Nonrandomized controlled clinical trials

Participants are assigned to a treatment group based on criteria determined by the investigators, such as prognostic indicators, and disease type. This study design makes it possible for investigator bias to influence the findings, and therefore there is less confidence that the group receiving the treatment under study and the control group are comparable.

Case series (observational studies): 

Case series are studies (usually retrospective) that describe outcomes, such as responses, time to progression, etc.) from patients who received the treatment under investigation.  

These provide weaker evidence than do experimental studies because of the potential for biases such as, but not limited to, who is observed and what outcomes the observer is looking for, unknown association between factors and outcomes -- such as not accounting for other reasons that could explain the observed result. 
 
The value of these types of studies (e.g., case series, ecologic, case-control, cohort) is that they provide preliminary evidence that can be used as the basis for hypotheses testing in stronger experimental studies, such as randomized controlled trials. Consider the recent HRT report finding that using estrogens increases the risk of heart disease and cancers. The hypothesis that it might reduce these risks was based on observations that were proven to be incorrect. 

About press releases, and the reports you don't see
 
Protocols, ethical principles, and a desire to maintain credibility are beneficial forces that encourage responsible public reporting of drug development research and clinical trial outcomes. 

But consider that an easy way to put a positive spin on a company's drug development project is to selectively report on favorable outcomes, and to keep less than stellar results from being released at all.  

Ask: How is response to treatment being defined?  How were the patients selected?  How many patients were tested?  What was the control?  Has the finding been replicated by an independent group?  Have all the study outcomes been reported?  Is this an interim report, or a report on all -  predetermined number of participants?

 


The Problems with Testimonials  PDF version

"For many centuries doctors used leeches and lancets to relieve patients of their blood. They KNEW bloodletting worked. EVERYBODY said it did. When you had a fever and the doctor bled you, you got better.  EVERYONE knew of a friend or relative who had been at death’s door until bloodletting cured him. Doctors could recount thousands of successful cases."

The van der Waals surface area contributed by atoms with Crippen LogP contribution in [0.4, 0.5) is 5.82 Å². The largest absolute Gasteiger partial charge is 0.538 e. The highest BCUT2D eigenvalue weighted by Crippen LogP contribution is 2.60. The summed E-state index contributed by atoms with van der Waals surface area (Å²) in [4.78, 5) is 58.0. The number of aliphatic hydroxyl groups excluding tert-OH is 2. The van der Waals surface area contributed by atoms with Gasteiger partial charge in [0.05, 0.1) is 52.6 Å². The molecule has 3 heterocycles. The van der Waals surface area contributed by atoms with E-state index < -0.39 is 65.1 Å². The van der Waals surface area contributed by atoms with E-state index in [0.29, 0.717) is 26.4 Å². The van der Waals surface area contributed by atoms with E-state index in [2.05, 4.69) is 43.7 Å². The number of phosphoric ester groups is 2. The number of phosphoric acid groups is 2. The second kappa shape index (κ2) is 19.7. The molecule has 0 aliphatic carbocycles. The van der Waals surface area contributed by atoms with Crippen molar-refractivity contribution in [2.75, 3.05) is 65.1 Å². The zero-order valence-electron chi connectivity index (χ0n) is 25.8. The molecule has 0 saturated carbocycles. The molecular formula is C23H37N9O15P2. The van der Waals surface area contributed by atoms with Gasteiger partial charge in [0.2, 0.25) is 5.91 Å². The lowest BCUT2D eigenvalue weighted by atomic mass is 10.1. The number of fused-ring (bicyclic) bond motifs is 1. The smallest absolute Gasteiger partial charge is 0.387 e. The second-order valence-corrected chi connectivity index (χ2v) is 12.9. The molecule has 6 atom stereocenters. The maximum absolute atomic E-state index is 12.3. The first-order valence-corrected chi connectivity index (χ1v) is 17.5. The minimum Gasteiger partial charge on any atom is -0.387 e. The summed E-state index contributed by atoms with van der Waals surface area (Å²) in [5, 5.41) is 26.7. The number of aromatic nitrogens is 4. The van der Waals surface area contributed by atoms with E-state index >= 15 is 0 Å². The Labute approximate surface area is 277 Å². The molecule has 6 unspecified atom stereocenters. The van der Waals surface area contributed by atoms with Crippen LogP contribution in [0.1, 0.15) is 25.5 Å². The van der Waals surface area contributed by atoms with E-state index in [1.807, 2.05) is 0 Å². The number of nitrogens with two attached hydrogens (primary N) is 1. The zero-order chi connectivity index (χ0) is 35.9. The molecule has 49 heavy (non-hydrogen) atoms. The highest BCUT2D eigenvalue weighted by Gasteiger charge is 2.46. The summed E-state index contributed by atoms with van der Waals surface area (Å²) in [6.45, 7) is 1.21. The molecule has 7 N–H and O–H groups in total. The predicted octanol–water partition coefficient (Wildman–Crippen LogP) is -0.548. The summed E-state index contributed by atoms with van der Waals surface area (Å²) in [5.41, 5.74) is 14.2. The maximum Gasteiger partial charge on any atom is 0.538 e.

See also: When Laypersons Give Medical Advice
 

The most obvious problem being that you can't tell in any individual case what would have
happened if nothing was done, or something else
- particularly for a type of lymphoma that is known to wax and wane - that has a variable clinical course.

Such accounts can't inform about the number of persons who have used the intervention
and did not benefit - or were harmed.

There is no all important denominator - the number of patients studied, that can tell us if the result will occur in 1 of 5, or rarely - in 1 of 30,000.

Testimonials cannot provide even an estimate of a rate of effect in others, or if the effect that is measured was even caused by the intervention. 

A pre-specified study size is required to provide a rate of an event or treatment effect.  A control group is often required to establish causality - that the intervention is the cause of the outcome.  

This is the reason that expensive and large controlled studies are often needed before a drug can be approved for the treatment of a disease.
 

People who die cannot testify - are not included in the all important denominator.
 
Patients who have tried and failed an alternative strategy cannot be accounted for.  Only the "successful" outcomes are reported, which may be 1 in many thousands.  

Compare with peer-review clinical trial where the number of patients receiving the treatment 
are known up front (prospectively), and the positive and negative outcomes are measured uniformly - and reviewed independently.

The authenticity of the report?
 
We cannot know if the person reporting the benefit really has the medical condition, or if he or she is reporting the outcome accurately?  With testimonials there is no follow up, or independent review of the outcome.

The biases of the individual reporting the case?
 
Does the individual have a financial conflict of interest or strong belief?  Do they sell the product or charge a fee for dispensing the information? Is the testimonial a way of validating their personal  decision process and theories?

The specifics of the case, such as the natural history of the disease?

Even for cancers with a very poor prognosis there are case reports in the literature of spontaneous remissions, independent of any intervention.